4. Introduce competition at every stage of the plan-writing and consenting process. In particular:
(a) allow the applicant a choice of any planning and engineering consultants required by Council.
(b) do not let the notification decision be made by a consultant responsible for the substantive recommendation.
(c) do not let the plan writers write the Section 32 analysis of their own plans.
(d) do not let the those who administer the Engineering Standards write or review the Engineering Standards.

Council’s own staff should make the notification decision for the majority of routine applications and consultants should be used only to give advice on large and complex applications.

5. Allow local Residents’ Associations to write and administer their own Plans.

In The Rise of Sublocal Governance, Robert Nelson reminds us that the legal form of the condominium did not exist in the United States until the early 1960s. But about 20% of Americans now live in such Community Associations. Business Improvement Districts, and Historic Districts, are also multiplying rapidly.

In most parts of the United States, groups who want to live in an Eco-village, an Intentional Community, a hamlet based on Living Building solutions, a Transition Town, or a GE Free Zone operate totally outside the Council planning framework (or anyone else’s) provided they comply with regional or federal regulations protecting the soil water and air, and other health and safety matters.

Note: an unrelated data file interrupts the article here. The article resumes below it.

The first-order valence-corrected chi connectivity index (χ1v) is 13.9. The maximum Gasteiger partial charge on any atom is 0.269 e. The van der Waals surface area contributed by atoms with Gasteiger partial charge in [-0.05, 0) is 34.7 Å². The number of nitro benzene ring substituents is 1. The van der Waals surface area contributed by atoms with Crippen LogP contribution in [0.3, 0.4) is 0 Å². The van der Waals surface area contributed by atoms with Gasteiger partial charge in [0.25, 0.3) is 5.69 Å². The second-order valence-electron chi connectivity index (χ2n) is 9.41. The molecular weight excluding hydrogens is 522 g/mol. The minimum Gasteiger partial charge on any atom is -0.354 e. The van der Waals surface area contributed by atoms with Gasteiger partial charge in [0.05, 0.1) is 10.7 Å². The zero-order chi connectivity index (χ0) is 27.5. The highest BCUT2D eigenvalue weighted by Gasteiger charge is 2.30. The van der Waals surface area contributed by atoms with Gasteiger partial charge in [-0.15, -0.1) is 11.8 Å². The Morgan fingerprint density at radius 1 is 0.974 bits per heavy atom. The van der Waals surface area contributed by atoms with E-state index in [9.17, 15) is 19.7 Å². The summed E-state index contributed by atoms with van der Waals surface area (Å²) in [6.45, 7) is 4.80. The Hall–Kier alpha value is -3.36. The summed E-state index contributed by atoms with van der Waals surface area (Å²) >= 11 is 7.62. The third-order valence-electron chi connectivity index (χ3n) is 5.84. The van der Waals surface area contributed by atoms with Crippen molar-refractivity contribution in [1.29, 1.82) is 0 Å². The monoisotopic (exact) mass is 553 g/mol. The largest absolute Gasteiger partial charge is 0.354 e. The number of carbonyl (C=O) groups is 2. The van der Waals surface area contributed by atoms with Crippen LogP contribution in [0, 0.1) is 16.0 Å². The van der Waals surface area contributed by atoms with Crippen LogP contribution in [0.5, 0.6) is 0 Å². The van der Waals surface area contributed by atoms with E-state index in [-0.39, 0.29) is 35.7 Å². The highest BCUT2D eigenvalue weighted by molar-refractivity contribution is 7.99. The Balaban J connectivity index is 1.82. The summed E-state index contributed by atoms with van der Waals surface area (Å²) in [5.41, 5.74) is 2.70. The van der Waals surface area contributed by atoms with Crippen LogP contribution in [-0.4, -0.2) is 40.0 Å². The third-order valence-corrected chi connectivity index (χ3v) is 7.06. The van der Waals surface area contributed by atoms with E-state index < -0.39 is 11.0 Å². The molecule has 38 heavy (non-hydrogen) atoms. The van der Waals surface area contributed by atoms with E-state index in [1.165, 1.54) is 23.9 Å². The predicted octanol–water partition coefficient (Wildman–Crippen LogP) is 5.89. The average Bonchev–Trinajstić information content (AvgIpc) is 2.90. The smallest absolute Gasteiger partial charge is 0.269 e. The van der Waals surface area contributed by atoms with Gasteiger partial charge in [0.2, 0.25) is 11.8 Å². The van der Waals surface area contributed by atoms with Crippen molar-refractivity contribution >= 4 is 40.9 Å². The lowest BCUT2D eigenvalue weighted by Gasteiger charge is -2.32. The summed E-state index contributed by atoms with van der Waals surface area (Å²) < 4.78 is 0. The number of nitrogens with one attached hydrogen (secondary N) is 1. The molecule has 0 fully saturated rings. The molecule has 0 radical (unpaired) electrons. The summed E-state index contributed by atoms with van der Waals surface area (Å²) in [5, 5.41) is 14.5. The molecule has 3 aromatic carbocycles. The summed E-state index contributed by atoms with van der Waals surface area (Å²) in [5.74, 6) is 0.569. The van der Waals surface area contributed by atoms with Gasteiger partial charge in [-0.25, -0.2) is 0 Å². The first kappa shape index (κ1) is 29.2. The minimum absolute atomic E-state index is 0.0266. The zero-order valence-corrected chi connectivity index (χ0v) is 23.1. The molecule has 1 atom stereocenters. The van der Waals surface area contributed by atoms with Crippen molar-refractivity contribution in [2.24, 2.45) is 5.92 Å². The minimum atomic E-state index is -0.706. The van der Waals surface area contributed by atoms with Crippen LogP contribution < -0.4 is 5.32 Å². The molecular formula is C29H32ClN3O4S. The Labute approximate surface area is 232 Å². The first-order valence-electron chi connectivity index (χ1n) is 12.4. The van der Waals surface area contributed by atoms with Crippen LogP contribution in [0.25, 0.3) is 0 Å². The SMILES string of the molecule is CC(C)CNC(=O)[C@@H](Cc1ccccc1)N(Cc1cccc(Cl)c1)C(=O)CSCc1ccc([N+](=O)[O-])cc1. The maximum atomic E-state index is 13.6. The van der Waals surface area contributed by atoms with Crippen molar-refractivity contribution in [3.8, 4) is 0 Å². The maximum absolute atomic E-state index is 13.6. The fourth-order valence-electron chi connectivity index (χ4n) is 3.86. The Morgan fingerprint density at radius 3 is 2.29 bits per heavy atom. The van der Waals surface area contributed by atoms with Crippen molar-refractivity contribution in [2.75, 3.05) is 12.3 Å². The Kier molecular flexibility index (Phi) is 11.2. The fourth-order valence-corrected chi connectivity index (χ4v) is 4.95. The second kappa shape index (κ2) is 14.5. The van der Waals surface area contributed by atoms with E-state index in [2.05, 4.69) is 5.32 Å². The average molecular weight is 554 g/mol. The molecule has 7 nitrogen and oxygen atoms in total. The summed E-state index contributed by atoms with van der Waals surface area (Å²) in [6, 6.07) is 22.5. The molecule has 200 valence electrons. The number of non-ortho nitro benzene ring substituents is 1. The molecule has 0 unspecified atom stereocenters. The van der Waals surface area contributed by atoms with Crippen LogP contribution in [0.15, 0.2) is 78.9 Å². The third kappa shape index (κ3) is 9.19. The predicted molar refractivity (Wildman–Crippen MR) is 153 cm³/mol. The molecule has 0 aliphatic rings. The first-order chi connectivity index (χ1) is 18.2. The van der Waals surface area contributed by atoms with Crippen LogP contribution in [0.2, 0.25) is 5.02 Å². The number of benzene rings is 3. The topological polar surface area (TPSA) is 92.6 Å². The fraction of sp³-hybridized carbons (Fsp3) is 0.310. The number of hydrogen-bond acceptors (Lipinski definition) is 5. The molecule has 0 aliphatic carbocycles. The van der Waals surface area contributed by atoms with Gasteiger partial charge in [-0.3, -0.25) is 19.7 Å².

Why should people who live above each other in high rise apartments be allowed to organize their own “Body Corporates” while those who happen to live alongside each other on the ground should be subject to bureaucratic rule by a remote, and expensive, local authority?

The first national meeting of “Residents 2020”, in Wellington, March 2010, set many new goals and aspirations for member Associations, and should be encouraged. However, they have a battle on their hands.

Conclusion

These are just a small sample of changes Councils can make to stimulate growth and development in their territory.

It’s time for them to act.